5) Did you have a soundtrack for writing this novel? If so, could you name some of the songs?

Music is very important to me. In my adult novels, I mention songs throughout my novels. I’m very much into Rhythm and Blues (from Motown, Stax to the funk of War, The Isley Brothers and the R&B-influenced reggae of Third World). With The Shamra Chronicles coming up with a soundtrack was more difficult as I created a world that existed solely in my mind. However, I think that the soundtrack for the series would feature War’s extended funk-soul-jazz musical interludes you hear on their albums as well as on the title song on the soundtrack for “Youngblood” with probably some Isaac Hayes (instrumentals from “Shaft”) interspersed.

6) Which character was your favorite to write? Which was your least?

I would have to say it was a tie between Tyler and Atyra (one of Dara’s ancestors who doesn't appear in the first book) for my favorites. Tyler wasn’t in my first draft of Curse of the Shamra. After I’d finished the first draft I felt I needed to add some humor. Tyler, Dara’s Bauble (a centipede-like creature who was Dara’s constant companion), allowed me to add the humor I desired. I began writing the Tyler character just before the birth of my granddaughter … whose name was Tyler.The verbal interplay between Dara and Tyler is among my favorite. I enjoyed writing the Atyra character because she was so complex and heroic. She sacrificed more than any Shamra in the entire series and was the most heroic character in the series. Yet, because of the sacrifices she was forced to make, Atrya wasn’t as revered as other Shamra who were far less heroic.

I can’t say there was any character who was my “least” favorite to write. I think the adversaries that the heroes face are as important as the heroes themselves and I enjoy creating my adversaries. I might not like the characters I’ve created but I enjoy bringing them to life. And, interestingly enough, if there is a “villain” in the entire series it’s not those most would suggest. To me the clerics who altered the history of the Shamra (removing all mention of the heroics of females) are the most heinous.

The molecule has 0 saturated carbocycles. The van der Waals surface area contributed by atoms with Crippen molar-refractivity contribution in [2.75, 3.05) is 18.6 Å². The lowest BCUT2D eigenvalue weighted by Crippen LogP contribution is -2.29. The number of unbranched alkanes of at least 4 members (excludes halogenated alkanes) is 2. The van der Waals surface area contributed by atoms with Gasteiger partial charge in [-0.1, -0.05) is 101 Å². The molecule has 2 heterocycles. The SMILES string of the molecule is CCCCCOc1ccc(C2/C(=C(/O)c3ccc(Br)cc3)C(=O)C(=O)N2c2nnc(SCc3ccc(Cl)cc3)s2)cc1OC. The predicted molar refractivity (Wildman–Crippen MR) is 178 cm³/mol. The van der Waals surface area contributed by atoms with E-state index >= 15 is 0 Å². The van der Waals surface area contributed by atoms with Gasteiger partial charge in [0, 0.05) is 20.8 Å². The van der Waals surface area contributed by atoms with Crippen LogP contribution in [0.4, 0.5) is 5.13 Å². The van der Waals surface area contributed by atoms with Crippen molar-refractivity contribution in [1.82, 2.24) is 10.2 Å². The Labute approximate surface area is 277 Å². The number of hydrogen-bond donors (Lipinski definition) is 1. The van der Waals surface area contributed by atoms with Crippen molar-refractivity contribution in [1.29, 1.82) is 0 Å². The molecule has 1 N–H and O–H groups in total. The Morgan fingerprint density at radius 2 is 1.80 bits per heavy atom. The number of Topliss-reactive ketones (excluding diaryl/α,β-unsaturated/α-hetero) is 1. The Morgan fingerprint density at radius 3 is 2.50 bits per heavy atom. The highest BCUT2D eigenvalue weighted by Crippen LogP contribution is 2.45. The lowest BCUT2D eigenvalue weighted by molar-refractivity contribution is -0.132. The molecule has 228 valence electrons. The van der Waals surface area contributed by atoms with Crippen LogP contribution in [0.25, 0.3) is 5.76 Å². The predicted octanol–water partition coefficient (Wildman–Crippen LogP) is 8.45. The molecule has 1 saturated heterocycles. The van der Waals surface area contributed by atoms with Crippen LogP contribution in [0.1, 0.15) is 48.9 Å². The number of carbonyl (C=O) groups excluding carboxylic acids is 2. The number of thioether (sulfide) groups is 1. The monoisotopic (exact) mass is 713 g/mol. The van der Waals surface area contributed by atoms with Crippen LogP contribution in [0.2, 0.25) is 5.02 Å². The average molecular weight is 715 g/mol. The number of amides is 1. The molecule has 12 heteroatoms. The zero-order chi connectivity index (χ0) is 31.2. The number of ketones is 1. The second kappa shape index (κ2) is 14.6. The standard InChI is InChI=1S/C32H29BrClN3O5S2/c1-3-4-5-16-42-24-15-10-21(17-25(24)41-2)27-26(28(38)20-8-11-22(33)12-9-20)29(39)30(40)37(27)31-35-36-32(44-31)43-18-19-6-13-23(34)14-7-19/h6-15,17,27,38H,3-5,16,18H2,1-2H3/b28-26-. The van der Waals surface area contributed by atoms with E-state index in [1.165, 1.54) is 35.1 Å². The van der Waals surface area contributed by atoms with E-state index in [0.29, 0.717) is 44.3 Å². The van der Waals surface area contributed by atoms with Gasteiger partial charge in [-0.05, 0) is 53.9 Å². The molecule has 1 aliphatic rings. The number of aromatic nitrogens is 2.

7) Anything else you would like to say about yourself or your books?

For those who read the entire series, there is a bonus novella that follows Chaos Unleashed. It features two other characters who are among my favorites, Dara’s twin daughters Elise and Janae. In the novella I was able to write about honor killings, a heinous practice that is part of the culture of some Middle-Eastern countries and has even occurred in this country among some who have immigrated here. I feel very strongly about human rights and too often the news is filled with the oppression of women around the world. Honor killings are among the most vile of these human rights violations. Oddly, I was able to write about the subject in a YA book with Dara’s twin daughters for the first time able to emerge from the shadow of their mother. And, if I decide to continue the series, I will be able to keep it fresh with the focus on Elise and Janae rather than Dara. I feel I’ve said all there is about Dara’s growth as a person but I’ve only scratched the surface of her daughters.

Thanks so much to Barry Hoffman for taking time out of his busy schedule to answer my questions and also to Cara over at Wunderkind PR for making it possible!